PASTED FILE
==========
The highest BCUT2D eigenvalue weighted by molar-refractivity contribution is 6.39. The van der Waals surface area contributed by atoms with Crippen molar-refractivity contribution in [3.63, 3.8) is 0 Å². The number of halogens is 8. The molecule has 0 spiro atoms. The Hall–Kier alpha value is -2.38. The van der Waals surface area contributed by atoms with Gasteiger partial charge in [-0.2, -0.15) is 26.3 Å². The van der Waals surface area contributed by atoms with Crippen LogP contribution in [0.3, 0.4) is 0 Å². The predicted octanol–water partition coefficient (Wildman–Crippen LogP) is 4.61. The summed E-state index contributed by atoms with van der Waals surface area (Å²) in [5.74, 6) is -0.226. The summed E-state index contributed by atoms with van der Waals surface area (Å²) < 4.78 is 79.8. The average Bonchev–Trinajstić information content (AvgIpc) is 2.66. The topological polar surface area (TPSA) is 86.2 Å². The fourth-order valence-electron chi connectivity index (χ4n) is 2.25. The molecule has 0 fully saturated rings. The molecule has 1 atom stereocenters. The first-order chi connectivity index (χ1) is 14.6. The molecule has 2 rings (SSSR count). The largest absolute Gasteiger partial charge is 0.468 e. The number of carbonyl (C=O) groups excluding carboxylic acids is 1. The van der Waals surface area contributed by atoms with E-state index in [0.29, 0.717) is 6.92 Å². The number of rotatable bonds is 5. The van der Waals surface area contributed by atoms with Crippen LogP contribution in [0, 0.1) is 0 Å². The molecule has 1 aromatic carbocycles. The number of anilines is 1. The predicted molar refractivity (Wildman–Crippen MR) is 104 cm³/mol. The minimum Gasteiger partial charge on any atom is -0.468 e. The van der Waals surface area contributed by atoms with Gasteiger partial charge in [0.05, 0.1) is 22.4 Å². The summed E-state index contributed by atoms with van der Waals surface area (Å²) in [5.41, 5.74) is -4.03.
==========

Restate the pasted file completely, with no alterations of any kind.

The highest BCUT2D eigenvalue weighted by molar-refractivity contribution is 6.39. The van der Waals surface area contributed by atoms with Crippen molar-refractivity contribution in [3.63, 3.8) is 0 Å². The number of halogens is 8. The molecule has 0 spiro atoms. The Hall–Kier alpha value is -2.38. The van der Waals surface area contributed by atoms with Gasteiger partial charge in [-0.2, -0.15) is 26.3 Å². The van der Waals surface area contributed by atoms with Crippen LogP contribution in [0.3, 0.4) is 0 Å². The predicted octanol–water partition coefficient (Wildman–Crippen LogP) is 4.61. The summed E-state index contributed by atoms with van der Waals surface area (Å²) in [5.74, 6) is -0.226. The summed E-state index contributed by atoms with van der Waals surface area (Å²) < 4.78 is 79.8. The average Bonchev–Trinajstić information content (AvgIpc) is 2.66. The topological polar surface area (TPSA) is 86.2 Å². The fourth-order valence-electron chi connectivity index (χ4n) is 2.25. The molecule has 0 fully saturated rings. The molecule has 1 atom stereocenters. The first-order chi connectivity index (χ1) is 14.6. The molecule has 2 rings (SSSR count). The largest absolute Gasteiger partial charge is 0.468 e. The number of carbonyl (C=O) groups excluding carboxylic acids is 1. The van der Waals surface area contributed by atoms with E-state index in [0.29, 0.717) is 6.92 Å². The number of rotatable bonds is 5. The van der Waals surface area contributed by atoms with Crippen LogP contribution in [0, 0.1) is 0 Å². The molecule has 1 aromatic carbocycles. The number of anilines is 1. The predicted molar refractivity (Wildman–Crippen MR) is 104 cm³/mol. The minimum Gasteiger partial charge on any atom is -0.468 e. The van der Waals surface area contributed by atoms with Gasteiger partial charge in [0.05, 0.1) is 22.4 Å². The summed E-state index contributed by atoms with van der Waals surface area (Å²) in [5.41, 5.74) is -4.03.